The long wait is over. After two years and an ocean full of hype, Lin-Manuel Miranda's musical Hamilton has finally opened in the UK. If anything, it is slightly better than I thought it might be – a heart-breaking work of staggering genius that changes the form of musical theatre for ever.
You can feel the anticipation in the auditorium of the glamorously refurbished Victoria Palace Theatre. There's a roar of delight as the first song, "Alexander Hamilton", starts and announces its intention to tell the story of the man on the US ten dollar bill, the founding father who died in a duel, and whose legacy was almost forgotten until Miranda decided he might make the perfect subject for a musical.
The sheer audacity of that notion was compounded by his decision to compose in a style that mixes hip hop and rap with more familiar show tunes, and to get a multi-racial cast to play the all-white founding fathers. Even this far down the road, the vitality of the opening line – "How does a bastard, orphan, son of a whore and a /Scotsman, dropped in the middle of a forgotten/Spot in the Caribbean by providence, impoverished in squalor/Grow up to be a hero and a scholar?" – still rings out loud as a statement of intent, full of potency and promise.
Though nudging three-hours in length, it unfolds fluently and fast, whirring us through the scenes of Hamilton's incident-packed life, treating duels and debates about the merits of a centralised tax system with the same propulsive confidence. It shares its glories equally: principally narrated by Hamilton's rival Aaron Burr, the man who eventually shoots him, it fills the stage with historical figures from George Washington to Thomas Jefferson to James Madison and gives them bustling life via its lyrics and melodies.
This much I might have expected, from listening to the soundtrack. But separated from the politics of America, you also notice other things. True, the line "Immigrants – we get the job done" gets the loudest cheer of the night, and King George III telling his former colony that they face an uncertain future – "You'll be back, soon you'll see/You'll remember you belong to me" – raises rousing delighted support. But for British audiences this is not a founding myth.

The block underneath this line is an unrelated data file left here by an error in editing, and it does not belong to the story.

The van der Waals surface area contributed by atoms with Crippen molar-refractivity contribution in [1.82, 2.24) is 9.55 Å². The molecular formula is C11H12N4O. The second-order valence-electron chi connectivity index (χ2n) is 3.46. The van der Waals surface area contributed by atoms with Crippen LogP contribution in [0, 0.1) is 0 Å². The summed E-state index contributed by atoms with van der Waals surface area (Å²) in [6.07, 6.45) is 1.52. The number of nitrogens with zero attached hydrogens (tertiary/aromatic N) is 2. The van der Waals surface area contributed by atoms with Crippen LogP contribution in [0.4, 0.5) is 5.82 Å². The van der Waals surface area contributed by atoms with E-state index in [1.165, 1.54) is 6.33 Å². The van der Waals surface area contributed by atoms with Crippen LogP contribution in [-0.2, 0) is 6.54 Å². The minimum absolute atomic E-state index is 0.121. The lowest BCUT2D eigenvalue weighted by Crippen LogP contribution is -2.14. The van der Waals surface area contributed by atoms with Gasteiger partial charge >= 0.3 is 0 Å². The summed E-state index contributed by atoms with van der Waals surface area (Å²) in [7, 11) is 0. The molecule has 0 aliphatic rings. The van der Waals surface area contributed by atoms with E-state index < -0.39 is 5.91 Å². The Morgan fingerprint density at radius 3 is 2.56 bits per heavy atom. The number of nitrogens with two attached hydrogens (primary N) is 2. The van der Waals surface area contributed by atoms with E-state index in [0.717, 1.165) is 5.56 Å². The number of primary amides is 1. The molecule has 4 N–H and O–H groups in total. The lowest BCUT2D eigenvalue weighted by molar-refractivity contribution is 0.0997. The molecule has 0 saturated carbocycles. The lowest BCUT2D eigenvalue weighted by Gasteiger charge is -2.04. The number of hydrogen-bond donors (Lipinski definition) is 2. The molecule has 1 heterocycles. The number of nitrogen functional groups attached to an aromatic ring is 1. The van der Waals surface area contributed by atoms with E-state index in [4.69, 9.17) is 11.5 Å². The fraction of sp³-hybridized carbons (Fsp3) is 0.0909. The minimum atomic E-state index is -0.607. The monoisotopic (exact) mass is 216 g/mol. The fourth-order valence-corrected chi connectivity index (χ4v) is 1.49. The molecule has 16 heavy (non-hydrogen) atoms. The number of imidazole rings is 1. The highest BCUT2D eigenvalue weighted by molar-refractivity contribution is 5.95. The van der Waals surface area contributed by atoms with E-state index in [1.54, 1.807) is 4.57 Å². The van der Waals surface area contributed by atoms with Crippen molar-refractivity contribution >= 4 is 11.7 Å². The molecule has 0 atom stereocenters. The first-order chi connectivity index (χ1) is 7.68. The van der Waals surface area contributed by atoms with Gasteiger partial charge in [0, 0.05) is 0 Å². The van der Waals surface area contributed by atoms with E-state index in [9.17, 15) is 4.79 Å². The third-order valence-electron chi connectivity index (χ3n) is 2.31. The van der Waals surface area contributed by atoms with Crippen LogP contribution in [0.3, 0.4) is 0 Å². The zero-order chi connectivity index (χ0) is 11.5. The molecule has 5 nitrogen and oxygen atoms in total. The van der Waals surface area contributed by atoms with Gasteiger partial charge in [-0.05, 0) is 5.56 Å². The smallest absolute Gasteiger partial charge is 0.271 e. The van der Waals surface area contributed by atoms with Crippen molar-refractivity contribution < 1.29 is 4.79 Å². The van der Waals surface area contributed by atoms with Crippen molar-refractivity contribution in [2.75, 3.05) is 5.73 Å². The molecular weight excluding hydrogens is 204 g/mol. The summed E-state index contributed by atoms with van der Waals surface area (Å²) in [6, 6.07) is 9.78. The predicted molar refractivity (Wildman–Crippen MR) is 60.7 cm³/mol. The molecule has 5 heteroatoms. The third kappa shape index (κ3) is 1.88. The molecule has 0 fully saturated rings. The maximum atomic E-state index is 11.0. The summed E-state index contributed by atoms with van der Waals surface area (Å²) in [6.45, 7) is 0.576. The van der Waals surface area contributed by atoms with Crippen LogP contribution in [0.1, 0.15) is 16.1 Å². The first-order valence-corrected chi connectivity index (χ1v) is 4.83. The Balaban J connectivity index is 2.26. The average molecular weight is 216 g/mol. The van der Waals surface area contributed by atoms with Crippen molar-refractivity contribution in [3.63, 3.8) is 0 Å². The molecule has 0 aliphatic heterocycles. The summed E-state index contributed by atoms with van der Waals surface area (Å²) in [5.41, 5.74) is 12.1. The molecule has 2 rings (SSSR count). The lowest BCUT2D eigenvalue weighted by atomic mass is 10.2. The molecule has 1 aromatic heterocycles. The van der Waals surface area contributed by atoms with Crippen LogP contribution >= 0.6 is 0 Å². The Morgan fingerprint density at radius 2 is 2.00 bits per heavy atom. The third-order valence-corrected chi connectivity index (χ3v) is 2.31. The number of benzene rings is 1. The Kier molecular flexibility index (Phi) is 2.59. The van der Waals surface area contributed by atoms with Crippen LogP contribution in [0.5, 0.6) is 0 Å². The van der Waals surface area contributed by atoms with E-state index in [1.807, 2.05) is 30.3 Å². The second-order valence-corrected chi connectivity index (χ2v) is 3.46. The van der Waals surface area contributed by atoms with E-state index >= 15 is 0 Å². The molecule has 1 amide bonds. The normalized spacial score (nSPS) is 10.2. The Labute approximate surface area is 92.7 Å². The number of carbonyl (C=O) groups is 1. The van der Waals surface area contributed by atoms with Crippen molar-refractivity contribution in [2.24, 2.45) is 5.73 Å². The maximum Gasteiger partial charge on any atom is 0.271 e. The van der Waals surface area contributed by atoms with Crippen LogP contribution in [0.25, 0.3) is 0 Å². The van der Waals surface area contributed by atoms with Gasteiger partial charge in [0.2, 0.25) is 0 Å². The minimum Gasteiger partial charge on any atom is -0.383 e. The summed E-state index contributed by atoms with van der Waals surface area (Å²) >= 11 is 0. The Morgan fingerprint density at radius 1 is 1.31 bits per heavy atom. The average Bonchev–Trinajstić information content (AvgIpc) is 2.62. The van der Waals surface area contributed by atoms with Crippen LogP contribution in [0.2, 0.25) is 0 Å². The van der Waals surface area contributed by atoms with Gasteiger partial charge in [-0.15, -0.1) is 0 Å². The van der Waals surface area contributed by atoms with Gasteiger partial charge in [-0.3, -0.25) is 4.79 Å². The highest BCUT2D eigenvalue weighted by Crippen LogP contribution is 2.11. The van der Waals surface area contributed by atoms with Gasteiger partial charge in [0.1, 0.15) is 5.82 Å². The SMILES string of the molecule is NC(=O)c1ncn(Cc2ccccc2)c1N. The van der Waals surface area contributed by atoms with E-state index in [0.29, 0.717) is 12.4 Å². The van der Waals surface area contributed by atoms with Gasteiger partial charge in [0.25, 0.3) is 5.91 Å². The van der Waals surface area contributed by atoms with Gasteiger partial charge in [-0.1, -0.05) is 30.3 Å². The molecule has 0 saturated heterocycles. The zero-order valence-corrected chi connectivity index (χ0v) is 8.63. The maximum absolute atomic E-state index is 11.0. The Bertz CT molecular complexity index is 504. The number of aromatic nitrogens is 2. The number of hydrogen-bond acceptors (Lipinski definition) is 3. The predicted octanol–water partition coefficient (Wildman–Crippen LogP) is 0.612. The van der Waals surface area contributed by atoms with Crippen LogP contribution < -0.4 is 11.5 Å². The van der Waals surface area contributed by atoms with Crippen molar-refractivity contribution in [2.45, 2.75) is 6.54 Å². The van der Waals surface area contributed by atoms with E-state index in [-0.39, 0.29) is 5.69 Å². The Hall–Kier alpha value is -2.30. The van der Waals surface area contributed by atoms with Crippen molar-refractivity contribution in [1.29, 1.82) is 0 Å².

So what I started to appreciate was the radical way Miranda has structured his show. The first half, when Hamilton is on the rise, leading armies in the War of Independence, has an exhilarating punch. But the second, when his life disintegrates, is arguably even better, doing the more difficult thing of tracing the political enmities that bring him down, while creating sympathy for Burr. Scenes of violent action and rap battles in cabinet are succeeded by moments of quiet reflection, love songs in the dark, agonised moments of grief.
It is one of those rare shows where each part clicks perfectly into every other. It has a justness to it. Thomas Kail's powerful production honours the complexity of the writing, while keeping things direct and simple. There's nothing extraneous.
The red-brick set by David Korins, with its moveable walkways, central revolve and a balcony overlooking the action, allows scene to flow effortlessly into scene with a minimum of fuss. Andy Blankenbuehler's choreography is equally unflashy and profoundly effective. The ensemble – dressed by Paul Tazewell in stylised 18th century garments – create rapidly unfolding tableau that evoke a sense of constant flux. Some scenes – the battles with deep knee bends, sharp jumps and red coats – are fiercely acrobatic; but some are quietly poignant. When Hamilton is felled by grief by the death of his son, the silhouettes of dancers gently moving towards him, are like waves of compassion.
The choreography also recognises the value of stillness: Michael Jibson's wonderfully waspish King George makes such an impact because he stands motionless as he unfurls his lines of urbane venom.
Jibson is just one of an entirely new British cast which rises to the occasion. As Hamilton, the unknown Jamael Westman seems slightly nervous about the task of stepping into Miranda's own shoes, but he does so with grace and a lovely voice. He's surrounded by a remarkable panoply of performances. As Burr, Giles Terera painstakingly reveals the way many moments of crushing dismissal trigger the resentment that fuels his anger. Obioma Ugoala is a rich-voiced, warm and charismatic Washington, Jason Pennycooke relishes the delicious double role of the fiery revolutionary Lafayette and the show-off Jefferson. And while I had the tiniest reservations about Rachelle Ann Go's Eliza (she sings beautifully but without much emotional impact) Rachel John is sensational as Angelica, the Schuyler sister who doesn't marry our hero.
Her song "Satisfied", is my favourite moment. As she toasts Hamilton and her sister's marriage, and sings of her regret at what might have been, the action around her unfolds backwards. It is eloquent, beautiful and moving. By the time the show had finished, I wanted to do the same thing – rewind to the very start and watch it all again.
Hamilton is booking at the Victoria Palace Theatre until 30 June 2018.